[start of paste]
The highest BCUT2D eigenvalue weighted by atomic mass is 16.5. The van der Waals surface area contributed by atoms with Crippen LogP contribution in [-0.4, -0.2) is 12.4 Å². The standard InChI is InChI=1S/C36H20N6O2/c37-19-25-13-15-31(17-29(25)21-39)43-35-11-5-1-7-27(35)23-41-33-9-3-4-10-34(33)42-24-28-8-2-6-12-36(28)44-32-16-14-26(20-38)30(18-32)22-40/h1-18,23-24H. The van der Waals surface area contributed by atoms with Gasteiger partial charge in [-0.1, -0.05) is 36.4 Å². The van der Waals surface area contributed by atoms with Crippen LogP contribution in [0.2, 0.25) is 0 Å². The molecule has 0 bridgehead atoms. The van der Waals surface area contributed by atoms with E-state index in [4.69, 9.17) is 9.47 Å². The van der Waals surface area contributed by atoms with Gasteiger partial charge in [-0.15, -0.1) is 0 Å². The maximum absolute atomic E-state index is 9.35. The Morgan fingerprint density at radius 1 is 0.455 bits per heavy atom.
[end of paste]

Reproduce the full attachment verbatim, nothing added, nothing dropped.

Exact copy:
The highest BCUT2D eigenvalue weighted by atomic mass is 16.5. The van der Waals surface area contributed by atoms with Crippen LogP contribution in [-0.4, -0.2) is 12.4 Å². The standard InChI is InChI=1S/C36H20N6O2/c37-19-25-13-15-31(17-29(25)21-39)43-35-11-5-1-7-27(35)23-41-33-9-3-4-10-34(33)42-24-28-8-2-6-12-36(28)44-32-16-14-26(20-38)30(18-32)22-40/h1-18,23-24H. The van der Waals surface area contributed by atoms with Gasteiger partial charge in [-0.1, -0.05) is 36.4 Å². The van der Waals surface area contributed by atoms with Crippen LogP contribution in [0.2, 0.25) is 0 Å². The molecule has 0 bridgehead atoms. The van der Waals surface area contributed by atoms with E-state index in [4.69, 9.17) is 9.47 Å². The van der Waals surface area contributed by atoms with Gasteiger partial charge in [-0.15, -0.1) is 0 Å². The maximum absolute atomic E-state index is 9.35. The Morgan fingerprint density at radius 1 is 0.455 bits per heavy atom.